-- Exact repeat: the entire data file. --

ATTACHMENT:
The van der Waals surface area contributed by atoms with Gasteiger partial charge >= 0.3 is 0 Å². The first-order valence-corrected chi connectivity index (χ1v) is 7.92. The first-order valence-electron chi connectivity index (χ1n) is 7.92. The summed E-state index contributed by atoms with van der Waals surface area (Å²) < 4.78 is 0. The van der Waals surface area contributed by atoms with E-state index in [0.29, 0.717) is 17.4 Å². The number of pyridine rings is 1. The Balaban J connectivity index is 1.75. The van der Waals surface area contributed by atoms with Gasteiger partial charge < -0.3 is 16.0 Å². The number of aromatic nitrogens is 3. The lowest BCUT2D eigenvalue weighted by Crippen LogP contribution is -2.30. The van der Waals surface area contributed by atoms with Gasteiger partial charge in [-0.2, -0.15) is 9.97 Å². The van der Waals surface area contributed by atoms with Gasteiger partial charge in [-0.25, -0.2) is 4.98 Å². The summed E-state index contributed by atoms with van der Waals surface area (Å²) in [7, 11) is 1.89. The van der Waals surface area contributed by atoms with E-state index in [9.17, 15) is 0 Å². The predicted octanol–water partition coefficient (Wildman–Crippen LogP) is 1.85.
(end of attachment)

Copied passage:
The van der Waals surface area contributed by atoms with Gasteiger partial charge >= 0.3 is 0 Å². The first-order valence-corrected chi connectivity index (χ1v) is 7.92. The first-order valence-electron chi connectivity index (χ1n) is 7.92. The summed E-state index contributed by atoms with van der Waals surface area (Å²) < 4.78 is 0. The van der Waals surface area contributed by atoms with E-state index in [0.29, 0.717) is 17.4 Å². The number of pyridine rings is 1. The Balaban J connectivity index is 1.75. The van der Waals surface area contributed by atoms with Gasteiger partial charge < -0.3 is 16.0 Å². The number of aromatic nitrogens is 3. The lowest BCUT2D eigenvalue weighted by Crippen LogP contribution is -2.30. The van der Waals surface area contributed by atoms with Gasteiger partial charge in [-0.2, -0.15) is 9.97 Å². The van der Waals surface area contributed by atoms with Gasteiger partial charge in [-0.25, -0.2) is 4.98 Å². The summed E-state index contributed by atoms with van der Waals surface area (Å²) in [7, 11) is 1.89. The van der Waals surface area contributed by atoms with E-state index in [9.17, 15) is 0 Å². The predicted octanol–water partition coefficient (Wildman–Crippen LogP) is 1.85.